Teachers’ belief in the importance of accomplished teaching alongside the learning and achievement potential of all students can improve student outcomes; in other words, high expectations are important.

6. Motivation

There are various dimensions of motivation theory including intrinsic motivation and self-determination theory but, overall, motivation levels of a teacher are linked with student outcomes.

7. Cultural Competence

How aware a teacher is of their own cultural competence, their views on diversity, and their ability to successfully teach students who identify with a culture or cultures other than their own are key to their impact on student outcomes.

8. Personality

A teacher’s personality doesn’t directly influence their teaching practice, but it is related to their communication styles and attitudes and beliefs about student progress and learning potential, which directly affect learning.

9. Self-Reflection

How teachers reflect on their own strengths and weaknesses in their teaching style and practice, and whether they adapt accordingly, are an important aspect of teacher quality.

10. Collegiality

Collegiality defines the co-operative relationship between a teacher and their colleagues, especially with teacher leaders.

All ten characteristics have a direct or indirect effect on teacher practice, student outcomes and school outcomes.

Values, morals and ethics were not identified by the literature, but were also considered to be important personal characteristics.

These findings suggest that specific teacher mindsets can improve student outcomes. Effective teachers have an evaluative mindset, they have a belief that they are a change agent, they value professional growth and think critically about their practice in response to student needs.

Evaluating teacher quality 

Considering teacher quality as distinct (but related) to the quality of teaching practice adds another aspect to how teachers are evaluated – with capability and behaviour important additions.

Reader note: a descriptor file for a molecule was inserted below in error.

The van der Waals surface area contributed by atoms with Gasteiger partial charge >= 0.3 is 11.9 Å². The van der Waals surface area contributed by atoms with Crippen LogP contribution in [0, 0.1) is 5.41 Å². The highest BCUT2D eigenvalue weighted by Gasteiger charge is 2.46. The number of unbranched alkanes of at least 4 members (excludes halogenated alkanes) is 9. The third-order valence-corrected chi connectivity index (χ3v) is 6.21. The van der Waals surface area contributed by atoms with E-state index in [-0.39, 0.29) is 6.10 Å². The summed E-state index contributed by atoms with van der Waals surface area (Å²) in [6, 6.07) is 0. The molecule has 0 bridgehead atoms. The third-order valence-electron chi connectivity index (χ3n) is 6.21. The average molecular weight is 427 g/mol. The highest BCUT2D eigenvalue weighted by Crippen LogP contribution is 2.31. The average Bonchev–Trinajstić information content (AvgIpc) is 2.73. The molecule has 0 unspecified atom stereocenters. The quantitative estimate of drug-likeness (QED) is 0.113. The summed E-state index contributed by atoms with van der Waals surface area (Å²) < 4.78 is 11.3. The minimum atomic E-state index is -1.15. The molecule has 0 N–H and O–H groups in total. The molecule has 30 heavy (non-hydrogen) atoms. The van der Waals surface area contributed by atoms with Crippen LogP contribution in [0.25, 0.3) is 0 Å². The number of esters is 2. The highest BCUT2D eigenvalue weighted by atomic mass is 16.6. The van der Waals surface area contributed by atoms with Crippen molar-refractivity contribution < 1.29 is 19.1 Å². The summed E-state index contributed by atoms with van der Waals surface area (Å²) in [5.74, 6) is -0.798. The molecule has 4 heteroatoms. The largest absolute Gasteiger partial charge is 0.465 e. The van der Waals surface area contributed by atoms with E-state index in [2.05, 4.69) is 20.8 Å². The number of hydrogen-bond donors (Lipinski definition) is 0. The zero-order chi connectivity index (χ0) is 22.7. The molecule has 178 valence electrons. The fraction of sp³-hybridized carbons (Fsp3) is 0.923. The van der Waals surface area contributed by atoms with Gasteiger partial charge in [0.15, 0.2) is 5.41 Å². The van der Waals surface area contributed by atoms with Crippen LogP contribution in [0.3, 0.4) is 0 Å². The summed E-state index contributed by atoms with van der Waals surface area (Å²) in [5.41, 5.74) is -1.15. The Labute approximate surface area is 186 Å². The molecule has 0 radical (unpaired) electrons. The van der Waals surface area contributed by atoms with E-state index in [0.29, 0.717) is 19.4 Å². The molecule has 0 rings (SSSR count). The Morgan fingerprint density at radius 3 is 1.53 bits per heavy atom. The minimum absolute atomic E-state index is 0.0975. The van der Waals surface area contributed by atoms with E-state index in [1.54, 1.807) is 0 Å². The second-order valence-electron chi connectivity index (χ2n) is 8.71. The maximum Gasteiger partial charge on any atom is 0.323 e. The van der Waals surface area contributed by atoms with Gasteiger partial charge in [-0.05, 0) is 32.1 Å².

While the quality of teaching practice is already included in many teacher evaluation systems, like the Ontario Teacher Performance Appraisal System – including a focus on teacher quality characteristics could tell us more about how teachers can be effective.

It could also allow more individually-oriented feedback, acknowledging the importance of the individual teacher and how their personality, traits, and capabilities influence their practice, while also including actionable findings about how school environments can help teachers be more effective.

But, importantly, only certain characteristics should be evaluated in a teaching and learning context; for example, it would be inappropriate to include personality in an evaluation tool.

The next step is to understand how the findings can inform teacher evaluation practice and policy – along with teacher education and professional development to recognise, celebrate and support all teachers in Australia.

This article was first published on Pursuit. Read the original article.

Author: Ruth Aston, Professor Janet Clinton, Georgia Dawson and Myra Koelle

By Ruth Aston, Professor Janet Clinton, Georgia Dawson and Myra Koelle, University of Melbourne.